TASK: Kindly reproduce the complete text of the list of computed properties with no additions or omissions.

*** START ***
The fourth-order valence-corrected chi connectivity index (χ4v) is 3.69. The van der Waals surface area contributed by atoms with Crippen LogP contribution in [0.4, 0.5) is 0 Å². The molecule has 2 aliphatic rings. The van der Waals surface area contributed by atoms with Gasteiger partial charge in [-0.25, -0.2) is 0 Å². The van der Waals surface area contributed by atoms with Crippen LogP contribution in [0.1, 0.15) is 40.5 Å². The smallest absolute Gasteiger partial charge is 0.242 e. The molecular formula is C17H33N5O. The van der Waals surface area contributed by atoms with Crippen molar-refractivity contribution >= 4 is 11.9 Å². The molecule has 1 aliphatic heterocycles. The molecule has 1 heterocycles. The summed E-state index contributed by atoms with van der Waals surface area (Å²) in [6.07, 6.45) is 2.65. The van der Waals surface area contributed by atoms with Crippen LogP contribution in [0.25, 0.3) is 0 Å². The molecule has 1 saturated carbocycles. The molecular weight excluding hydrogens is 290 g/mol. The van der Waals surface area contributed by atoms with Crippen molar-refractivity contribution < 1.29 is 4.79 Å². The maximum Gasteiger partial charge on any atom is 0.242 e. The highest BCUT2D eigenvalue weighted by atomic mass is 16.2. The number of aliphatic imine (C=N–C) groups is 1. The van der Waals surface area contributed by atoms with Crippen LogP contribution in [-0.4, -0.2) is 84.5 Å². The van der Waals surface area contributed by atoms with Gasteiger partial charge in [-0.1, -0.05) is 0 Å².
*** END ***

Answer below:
The fourth-order valence-corrected chi connectivity index (χ4v) is 3.69. The van der Waals surface area contributed by atoms with Crippen LogP contribution in [0.4, 0.5) is 0 Å². The molecule has 2 aliphatic rings. The van der Waals surface area contributed by atoms with Gasteiger partial charge in [-0.25, -0.2) is 0 Å². The van der Waals surface area contributed by atoms with Crippen LogP contribution in [0.1, 0.15) is 40.5 Å². The smallest absolute Gasteiger partial charge is 0.242 e. The molecular formula is C17H33N5O. The van der Waals surface area contributed by atoms with Crippen molar-refractivity contribution >= 4 is 11.9 Å². The molecule has 1 aliphatic heterocycles. The molecule has 1 heterocycles. The summed E-state index contributed by atoms with van der Waals surface area (Å²) in [6.07, 6.45) is 2.65. The van der Waals surface area contributed by atoms with Crippen LogP contribution in [0.25, 0.3) is 0 Å². The molecule has 1 saturated carbocycles. The molecular weight excluding hydrogens is 290 g/mol. The van der Waals surface area contributed by atoms with Crippen molar-refractivity contribution < 1.29 is 4.79 Å². The maximum Gasteiger partial charge on any atom is 0.242 e. The highest BCUT2D eigenvalue weighted by atomic mass is 16.2. The number of aliphatic imine (C=N–C) groups is 1. The van der Waals surface area contributed by atoms with Crippen LogP contribution in [-0.4, -0.2) is 84.5 Å². The van der Waals surface area contributed by atoms with Gasteiger partial charge in [-0.1, -0.05) is 0 Å².